“Looking forward, we remain ready to progress in-person negotiations with the unions certified to represent our partners, and we encourage Workers United to respond to proposed dates for future store bargaining sessions,” Trull said. “That way, we can more fully understand the union’s core demands, propose specific contract proposals tailored to the unique needs of store partners, jointly approve tentative agreements and progress negotiations towards complete contracts for each store.”
Shifting customer sentiment
There’s some data to suggest that Starbucks customers are changing how they feel about the brand in the week of the effort. Data from Morning Consult Brand Intelligence, which tracks consumer sentiment, showed that trust in Starbucks dropped following a $1 million pledge from Workers United to the Starbucks strikers in June 2022. Among Starbucks customers, the drop was in the double digits,according to ad daily tracked net promoter score. Net trust among U.S. adults overall dropped six points.
Emily Moquin, food & beverage analyst at Morning Consult, said there are many factors that go into brand image for a company as massive as Starbucks. That includes a bump in prices amid inflation, people thinking about product releases, or the simmering worker movement.
“It’s been going on long enough that it’s this underlying factor customers are starting to associate with the brand,” she said.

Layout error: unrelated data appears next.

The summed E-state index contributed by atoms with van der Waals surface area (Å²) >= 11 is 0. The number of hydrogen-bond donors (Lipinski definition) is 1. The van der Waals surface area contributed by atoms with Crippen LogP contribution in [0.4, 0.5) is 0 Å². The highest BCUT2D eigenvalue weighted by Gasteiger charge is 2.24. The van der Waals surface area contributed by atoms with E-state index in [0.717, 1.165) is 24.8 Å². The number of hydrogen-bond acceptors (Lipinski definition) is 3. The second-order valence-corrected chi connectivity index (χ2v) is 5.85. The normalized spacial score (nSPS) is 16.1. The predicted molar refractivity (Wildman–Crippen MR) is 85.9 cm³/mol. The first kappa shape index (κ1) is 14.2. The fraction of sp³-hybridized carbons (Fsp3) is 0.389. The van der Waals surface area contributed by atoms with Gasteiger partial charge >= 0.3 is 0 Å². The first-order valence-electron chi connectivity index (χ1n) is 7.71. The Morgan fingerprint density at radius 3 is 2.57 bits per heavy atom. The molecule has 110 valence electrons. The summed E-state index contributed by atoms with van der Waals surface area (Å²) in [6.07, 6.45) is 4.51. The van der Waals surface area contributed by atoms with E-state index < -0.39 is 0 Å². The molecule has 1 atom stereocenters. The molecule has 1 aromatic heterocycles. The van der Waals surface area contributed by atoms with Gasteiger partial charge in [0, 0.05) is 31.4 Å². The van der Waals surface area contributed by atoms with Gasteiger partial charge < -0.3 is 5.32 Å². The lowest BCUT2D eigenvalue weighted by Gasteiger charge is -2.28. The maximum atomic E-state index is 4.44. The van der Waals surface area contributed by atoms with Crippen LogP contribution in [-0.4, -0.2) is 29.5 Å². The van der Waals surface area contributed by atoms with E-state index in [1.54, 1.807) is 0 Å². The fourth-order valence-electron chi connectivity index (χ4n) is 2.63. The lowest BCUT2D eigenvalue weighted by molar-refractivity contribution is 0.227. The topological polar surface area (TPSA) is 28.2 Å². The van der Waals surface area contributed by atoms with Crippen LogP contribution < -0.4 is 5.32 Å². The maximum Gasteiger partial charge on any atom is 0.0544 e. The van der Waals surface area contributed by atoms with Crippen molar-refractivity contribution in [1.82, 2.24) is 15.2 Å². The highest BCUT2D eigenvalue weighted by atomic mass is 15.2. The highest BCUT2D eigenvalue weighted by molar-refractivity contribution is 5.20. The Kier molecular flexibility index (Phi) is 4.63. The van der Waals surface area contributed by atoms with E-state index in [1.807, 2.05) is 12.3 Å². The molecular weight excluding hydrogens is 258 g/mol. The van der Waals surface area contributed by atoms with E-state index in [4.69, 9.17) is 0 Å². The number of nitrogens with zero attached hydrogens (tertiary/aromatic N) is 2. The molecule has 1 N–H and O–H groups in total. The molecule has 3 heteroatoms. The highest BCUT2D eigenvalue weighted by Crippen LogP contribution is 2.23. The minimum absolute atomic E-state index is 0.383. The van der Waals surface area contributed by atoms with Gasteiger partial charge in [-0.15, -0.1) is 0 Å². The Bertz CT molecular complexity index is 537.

But getting customers to act on that sentiment can be a steep hill to climb. Food and beverage purchases are largely habit based, and coffee is chief among those habits, Moquin said. Claire Tassin, retail and e-commerce analyst with Morning Consult, said it likely won’t be until there’s an impact on sales that the company takes notice of customer-led efforts — and that can be difficult when many customers have divided attention.
“It requires time and attention and some financial flexibility to vote with your dollar,” Tassin said.
Starbucks organizers said Monday’s effort was “just the first” in efforts to mobilize customers and allies. Another action is planned for Sept. 14. Leli said while Starbucks has made changes to workplace policies — like a relaxed dress code, credit card tipping and update to senior pay — unionized workplaces are being penalized for their efforts. The National Labor Relations Board has found that Starbucks has violated federal law multiple times, including worker intimidation and firing organizers.
Leli from Starbucks said she frequently hears customers express solidarity — ordering under the name “union strong” is one common way to show support. Some customers have refrained from purchases during strikes to avoid crossing a picket line, while other regulars have stopped coming altogether because they don’t want to support the company.
“Everyone has bills to pay,” she said. “People resonate with not making enough money to feed yourself or afford healthcare.”